Smiling Egg Tarts

Teaching a foreigner Cantonese is pretty good fun. That will evoke some laughs, and plenty of smiles!

When we walked past a bakery shop in Shau Kei Wan (an eastern district in Hong Kong Island) some days ago, my new friend from Poland opened her eyes wide with excitement! Gosia, who had arrived at Hong Kong for just a few days, was really fond of these brownish yellow local classic food. Amongst them, obviously 蛋撻 (egg tarts) had won her heart the most!

Actually I didn’t need to invite her to try. She knew the taste and was more than happy to eat some again. The funniest part was that she would like to buy some herself. I mean, she was so enthusiastic to use Cantonese to communicate with the shop assistant in this bakery!

Hong Kong egg tarts
Homemade egg tarts by my sister Frances.  Photo courtesy of her.

Two types of crusts

Well, Hong Kong egg tarts have two main types of crusts:  酥皮 and 牛油皮. I tried to be a good host by telling Gosia the difference between these crusts, but found it difficult and clumsy to explain. “Hmm… 酥皮 is something puffy… while 牛油皮 is sort of like cookies.” Haha, I found myself actually learning more English through teaching Cantonese!

After all, it was good to let her buy one of this and one of that. She was really learning fast. It was amusing to hear her translating “I want one of this” into “我…想要…一個呢個”. Yes, the sentence sounded a little bit funny, but she spoke with good tones!

Relaxing little smile

The shop assistant in the bakery, who was waiting patiently with a smile, was apparently impressed by Gosia’s eagerness to learn Cantonese too. That relaxing little smile on the face of the assistant (which is not easy to be found in many shops around Hong Kong) spoke silently for itself.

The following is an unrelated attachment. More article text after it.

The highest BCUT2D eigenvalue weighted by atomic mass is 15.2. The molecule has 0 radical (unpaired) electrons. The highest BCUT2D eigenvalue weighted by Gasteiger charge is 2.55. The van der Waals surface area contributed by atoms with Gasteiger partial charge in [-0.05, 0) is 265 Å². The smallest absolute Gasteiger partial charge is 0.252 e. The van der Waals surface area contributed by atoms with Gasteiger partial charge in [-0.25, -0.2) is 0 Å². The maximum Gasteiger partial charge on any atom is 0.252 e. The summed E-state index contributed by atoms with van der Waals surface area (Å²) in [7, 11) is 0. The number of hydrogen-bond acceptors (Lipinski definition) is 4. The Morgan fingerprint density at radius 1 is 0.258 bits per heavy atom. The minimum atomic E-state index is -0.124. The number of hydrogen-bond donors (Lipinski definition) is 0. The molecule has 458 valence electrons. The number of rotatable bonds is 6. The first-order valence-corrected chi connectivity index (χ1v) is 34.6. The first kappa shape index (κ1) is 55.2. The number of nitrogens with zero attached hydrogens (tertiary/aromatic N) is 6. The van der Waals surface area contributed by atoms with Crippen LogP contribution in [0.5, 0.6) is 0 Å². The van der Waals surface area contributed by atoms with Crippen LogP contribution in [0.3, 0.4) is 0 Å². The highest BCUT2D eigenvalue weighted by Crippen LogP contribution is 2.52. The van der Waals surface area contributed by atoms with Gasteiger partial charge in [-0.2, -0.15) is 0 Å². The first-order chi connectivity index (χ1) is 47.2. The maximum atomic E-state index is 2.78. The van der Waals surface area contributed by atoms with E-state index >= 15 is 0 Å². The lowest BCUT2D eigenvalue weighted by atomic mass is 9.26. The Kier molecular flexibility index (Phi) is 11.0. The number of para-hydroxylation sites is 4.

A bakery shop in Shau Kei Wan, Hong Kong
Gosia was curious about all these Hong Kong classic food.

Some magic here

I have done a lot of travelling abroad before, and understand very well the magic of learning a local language. The moment I tried to squeeze out some simple phrases in that local language (no matter how awkward and funny the pronouciation might be), usually even the most expressionless people raised their eyebrows with surprise, and smiled like a breeze. Yes!  Those barrier-breaking interactions were subtle and priceless, for both travellers and locals.

Gosia was really sweet telling me the reason she liked Cantonese. “It sounds like music, with ups and downs. It is even more gentle than Mandarin.” Wow! Can’t believe it! Perhaps it is time for us Hongkongers to appreciate our mother tongue from a fresh perspective.

Copyright © 2014 Maria W.S. Yu (starlightfish) All Rights Reserved.

Shau Kei Wan Tram Terminus, Hong Kong
An interesting turnaround at the Shau Kei Wan Tram Terminus.  Nearby is the famous Shau Kei Wan Main Street East with numerous eateries.

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4 Comments Add yours

  1. Poon says:

    Write more! It is interesting.

    Liked by 1 person

    1. Haha, thank you!
      After this first trial, I’m more confident to write more articles in English now. 🙂


  2. Frances says:

    I just know Gosia love egg tarts, hope I can have chance to make some to her next time! Btw, which one she love more? The “puffy” one or the “cookie” one?

    Liked by 1 person

    1. Oh I’m not sure which one she loves more. Yes, looking forward to meet her again. And then you can share with her your talent in cooking! 🙂


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